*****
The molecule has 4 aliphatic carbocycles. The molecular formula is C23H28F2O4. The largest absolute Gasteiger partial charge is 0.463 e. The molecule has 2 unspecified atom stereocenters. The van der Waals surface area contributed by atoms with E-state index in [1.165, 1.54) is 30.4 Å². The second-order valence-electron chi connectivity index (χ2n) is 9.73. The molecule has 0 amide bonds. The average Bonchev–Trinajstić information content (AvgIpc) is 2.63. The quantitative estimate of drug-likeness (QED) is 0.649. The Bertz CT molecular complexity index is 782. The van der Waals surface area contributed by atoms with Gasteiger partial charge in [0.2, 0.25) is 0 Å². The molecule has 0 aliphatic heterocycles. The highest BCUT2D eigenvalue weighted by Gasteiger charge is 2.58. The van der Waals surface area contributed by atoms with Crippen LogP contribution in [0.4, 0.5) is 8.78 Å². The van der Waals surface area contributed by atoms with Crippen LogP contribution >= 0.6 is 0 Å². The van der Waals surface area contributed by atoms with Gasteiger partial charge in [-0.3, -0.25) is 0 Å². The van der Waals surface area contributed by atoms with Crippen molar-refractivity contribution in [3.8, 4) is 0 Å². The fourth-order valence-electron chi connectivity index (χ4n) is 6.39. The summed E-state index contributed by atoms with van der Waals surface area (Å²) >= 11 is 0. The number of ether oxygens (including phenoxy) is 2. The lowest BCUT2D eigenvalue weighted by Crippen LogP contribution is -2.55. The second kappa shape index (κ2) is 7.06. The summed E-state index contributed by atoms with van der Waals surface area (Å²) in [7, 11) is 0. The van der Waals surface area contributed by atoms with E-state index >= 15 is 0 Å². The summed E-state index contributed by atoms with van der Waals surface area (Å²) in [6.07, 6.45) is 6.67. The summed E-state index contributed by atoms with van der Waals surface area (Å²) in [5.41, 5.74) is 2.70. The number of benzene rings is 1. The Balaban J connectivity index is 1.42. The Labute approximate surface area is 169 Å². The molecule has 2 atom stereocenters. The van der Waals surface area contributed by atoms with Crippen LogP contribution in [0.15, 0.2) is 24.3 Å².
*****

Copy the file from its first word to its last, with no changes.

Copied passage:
The molecule has 4 aliphatic carbocycles. The molecular formula is C23H28F2O4. The largest absolute Gasteiger partial charge is 0.463 e. The molecule has 2 unspecified atom stereocenters. The van der Waals surface area contributed by atoms with E-state index in [1.165, 1.54) is 30.4 Å². The second-order valence-electron chi connectivity index (χ2n) is 9.73. The molecule has 0 amide bonds. The average Bonchev–Trinajstić information content (AvgIpc) is 2.63. The quantitative estimate of drug-likeness (QED) is 0.649. The Bertz CT molecular complexity index is 782. The van der Waals surface area contributed by atoms with Gasteiger partial charge in [0.2, 0.25) is 0 Å². The molecule has 0 aliphatic heterocycles. The highest BCUT2D eigenvalue weighted by Gasteiger charge is 2.58. The van der Waals surface area contributed by atoms with Crippen LogP contribution in [0.4, 0.5) is 8.78 Å². The van der Waals surface area contributed by atoms with Crippen LogP contribution >= 0.6 is 0 Å². The van der Waals surface area contributed by atoms with Gasteiger partial charge in [-0.3, -0.25) is 0 Å². The van der Waals surface area contributed by atoms with Crippen molar-refractivity contribution in [3.8, 4) is 0 Å². The fourth-order valence-electron chi connectivity index (χ4n) is 6.39. The summed E-state index contributed by atoms with van der Waals surface area (Å²) >= 11 is 0. The number of ether oxygens (including phenoxy) is 2. The lowest BCUT2D eigenvalue weighted by Crippen LogP contribution is -2.55. The second kappa shape index (κ2) is 7.06. The summed E-state index contributed by atoms with van der Waals surface area (Å²) in [7, 11) is 0. The van der Waals surface area contributed by atoms with E-state index >= 15 is 0 Å². The summed E-state index contributed by atoms with van der Waals surface area (Å²) in [6.07, 6.45) is 6.67. The summed E-state index contributed by atoms with van der Waals surface area (Å²) in [5.41, 5.74) is 2.70. The number of benzene rings is 1. The Balaban J connectivity index is 1.42. The Labute approximate surface area is 169 Å². The molecule has 2 atom stereocenters. The van der Waals surface area contributed by atoms with Crippen LogP contribution in [0.15, 0.2) is 24.3 Å².